Deportations don't reduce crime rates, study finds
One of the most consistent messages for many Republican politicians over the past few decades has been that undocumented immigrants commit more crimes than other people. Therefore, the logic goes, deporting them en masse helps reduce crime rates. But this long-standing argument for strict immigration policy is little more than a myth, per a new study published by researchers at the University of California at Davis.
The study focuses on a program called Secure Communities, which was founded in 2008 under President George W. Bush as a way to increase data-sharing between Immigration and Customs Enforcement and local police departments with the goal of identifying and deporting more people who were living in the U.S. illegally. President Barack Obama initially expanded the program before eliminating it in 2014; as one of his first acts in office, President Trump brought it back with a vengeance.
The study looked into more than a thousand localities, examining their levels of crime before and after they adopted the Secure Communities program, and found the same outcome in all: The places that deported the most undocumented people showed no corresponding drop in crime compared to those that deported the least. This trend held for both property crime and violent crime.
The researchers used deportation data from the Transactional Records Access Clearinghouse (TRAC) at Syracuse University and crime data from the F.B.I. Uniform Crime Reporting program. “We find that [Secure Communities]-driven increases in deportation rates did not reduce crime rates for violent offenses or property offenses,” wrote the study authors. “We do not find evidence that SC increased either police effectiveness in solving crimes or local police resources.”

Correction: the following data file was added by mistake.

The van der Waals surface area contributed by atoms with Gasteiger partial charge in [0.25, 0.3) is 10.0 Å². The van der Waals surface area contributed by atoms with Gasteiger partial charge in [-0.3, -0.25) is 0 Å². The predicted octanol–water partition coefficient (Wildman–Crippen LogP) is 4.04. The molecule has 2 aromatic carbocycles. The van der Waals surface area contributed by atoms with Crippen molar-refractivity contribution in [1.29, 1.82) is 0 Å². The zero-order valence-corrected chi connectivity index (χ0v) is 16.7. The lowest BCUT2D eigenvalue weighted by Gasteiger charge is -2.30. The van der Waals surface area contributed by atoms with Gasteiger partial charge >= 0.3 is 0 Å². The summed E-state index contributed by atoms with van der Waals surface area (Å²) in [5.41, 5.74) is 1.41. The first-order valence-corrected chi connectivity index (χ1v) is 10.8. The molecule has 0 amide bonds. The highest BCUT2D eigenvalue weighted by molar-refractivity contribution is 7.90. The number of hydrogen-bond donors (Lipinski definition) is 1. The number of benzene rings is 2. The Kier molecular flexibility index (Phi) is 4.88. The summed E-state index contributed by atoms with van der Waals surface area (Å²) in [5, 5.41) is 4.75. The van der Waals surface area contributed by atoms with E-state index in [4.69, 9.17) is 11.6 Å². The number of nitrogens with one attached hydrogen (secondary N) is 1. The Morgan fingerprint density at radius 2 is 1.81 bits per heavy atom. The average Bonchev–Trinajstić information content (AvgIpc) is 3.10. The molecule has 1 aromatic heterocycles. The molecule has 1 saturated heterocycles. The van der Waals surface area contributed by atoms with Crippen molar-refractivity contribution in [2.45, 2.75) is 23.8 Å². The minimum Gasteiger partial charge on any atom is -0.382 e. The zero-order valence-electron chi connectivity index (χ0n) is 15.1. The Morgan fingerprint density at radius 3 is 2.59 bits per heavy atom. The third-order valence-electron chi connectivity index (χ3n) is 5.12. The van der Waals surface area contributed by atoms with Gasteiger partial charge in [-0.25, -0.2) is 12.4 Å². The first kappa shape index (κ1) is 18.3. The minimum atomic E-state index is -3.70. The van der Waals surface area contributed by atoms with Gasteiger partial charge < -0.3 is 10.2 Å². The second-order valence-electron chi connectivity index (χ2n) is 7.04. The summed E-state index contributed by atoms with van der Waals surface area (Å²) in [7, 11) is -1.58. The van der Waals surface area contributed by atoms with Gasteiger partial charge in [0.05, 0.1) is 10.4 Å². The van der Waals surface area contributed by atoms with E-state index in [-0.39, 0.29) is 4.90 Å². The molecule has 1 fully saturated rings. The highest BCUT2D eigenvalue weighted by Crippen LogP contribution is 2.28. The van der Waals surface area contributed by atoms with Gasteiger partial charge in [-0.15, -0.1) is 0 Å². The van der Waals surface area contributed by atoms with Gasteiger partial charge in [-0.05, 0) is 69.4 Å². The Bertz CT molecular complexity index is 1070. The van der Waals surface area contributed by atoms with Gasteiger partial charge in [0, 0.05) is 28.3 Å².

Randy Capp, director of research for U.S. programs at the Migration Policy Institute, told Mic that the study’s findings match up with the results of numerous prior examinations.
“It’s been a longstanding practice in three administrations now to focus on public safety as a justification for deporting large numbers of people,” Capp explained. He pointed out that part of the problem stems from the extremely wide net cast by the Secure Communities program, which has been used to deport people for offenses that have no effect on violent or property crime rates.
“A large majority of people who are deported through Secure Communities ... don't have convictions for serious crimes,” Capp said. Small-scale drug possession and drunk driving top the list of the most common causes of deportation under Secure Communities, while “deportations of people who actually have been convicted of much more serious crimes are a really small share of the total.” As a result, the program “doesn’t have that great an impact on overall crime.”
The immigrant crime myth is a key component of a much larger political project: demonizing Hispanic immigrants, according to Carlos Guevara, senior policy advisor at the immigrant civil rights advocacy group UnidosUS. Guevara argued that this widespread belief “is placing the futures of an entire generation of American kids at risk, by essentially putting their parents at risk,” and pointed to Trump’s description of immigrants as rapists and murderers as part of an ongoing conservative project to “blur the lines between criminality and immigration and hope that that gets seared into people's minds.”
Guevara described Secure Communities as two separate, interlinked components. The first is comprised by what the Department of Homeland Security calls Interoperable Data Sharing, which refers to the ability of law enforcement agencies to communicate across local, state, and federal levels.
On top of this database infrastructure sits the policy component of Secure Communities, which is where the real harm occurs. By putting very few guidelines in place as far as which offenses can trigger deportation, the program ends up deporting people who have nothing to do with real criminal behavior. The lack of specificity “brings more people into the purview of DHS enforcement than [there] should be,” Guevara said. By not prioritizing deportation of felons who commit violent crimes, “you create an environment where anything goes.”
Innocent people who are just trying to give their families are caught up in the DHS dragnet, which can violently uproot them from the lives they’ve built in the U.S. and destroy their children’s chance for a stable upbringing. That’s why the UC Davis study is so important: It dispels the myth of immigrant crime – once again — which has had devastating consequences for undocumented people.
As for their communities, well, the data proves that mass deportation leaves them no safer than before.